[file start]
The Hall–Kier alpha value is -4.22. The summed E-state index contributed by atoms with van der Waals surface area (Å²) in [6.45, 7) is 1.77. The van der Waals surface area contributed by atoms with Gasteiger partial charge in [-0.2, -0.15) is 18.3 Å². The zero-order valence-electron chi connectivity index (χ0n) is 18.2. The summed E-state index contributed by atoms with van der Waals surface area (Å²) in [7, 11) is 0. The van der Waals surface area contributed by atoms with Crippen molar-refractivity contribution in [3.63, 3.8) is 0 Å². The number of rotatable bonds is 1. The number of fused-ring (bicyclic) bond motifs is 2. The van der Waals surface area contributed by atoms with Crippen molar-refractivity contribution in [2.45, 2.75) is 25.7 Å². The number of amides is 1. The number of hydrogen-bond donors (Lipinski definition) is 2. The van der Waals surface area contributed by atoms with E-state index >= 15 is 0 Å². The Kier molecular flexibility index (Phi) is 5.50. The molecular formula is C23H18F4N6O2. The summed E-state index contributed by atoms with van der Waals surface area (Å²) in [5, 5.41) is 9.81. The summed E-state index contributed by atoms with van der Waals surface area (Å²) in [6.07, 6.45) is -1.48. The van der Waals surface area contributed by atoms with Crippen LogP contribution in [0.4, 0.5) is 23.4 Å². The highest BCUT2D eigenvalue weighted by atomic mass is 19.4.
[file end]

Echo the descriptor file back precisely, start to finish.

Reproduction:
The Hall–Kier alpha value is -4.22. The summed E-state index contributed by atoms with van der Waals surface area (Å²) in [6.45, 7) is 1.77. The van der Waals surface area contributed by atoms with Gasteiger partial charge in [-0.2, -0.15) is 18.3 Å². The zero-order valence-electron chi connectivity index (χ0n) is 18.2. The summed E-state index contributed by atoms with van der Waals surface area (Å²) in [7, 11) is 0. The van der Waals surface area contributed by atoms with Crippen molar-refractivity contribution in [3.63, 3.8) is 0 Å². The number of rotatable bonds is 1. The number of fused-ring (bicyclic) bond motifs is 2. The van der Waals surface area contributed by atoms with Crippen molar-refractivity contribution in [2.45, 2.75) is 25.7 Å². The number of amides is 1. The number of hydrogen-bond donors (Lipinski definition) is 2. The van der Waals surface area contributed by atoms with E-state index >= 15 is 0 Å². The Kier molecular flexibility index (Phi) is 5.50. The molecular formula is C23H18F4N6O2. The summed E-state index contributed by atoms with van der Waals surface area (Å²) in [5, 5.41) is 9.81. The summed E-state index contributed by atoms with van der Waals surface area (Å²) in [6.07, 6.45) is -1.48. The van der Waals surface area contributed by atoms with Crippen LogP contribution in [0.4, 0.5) is 23.4 Å². The highest BCUT2D eigenvalue weighted by atomic mass is 19.4.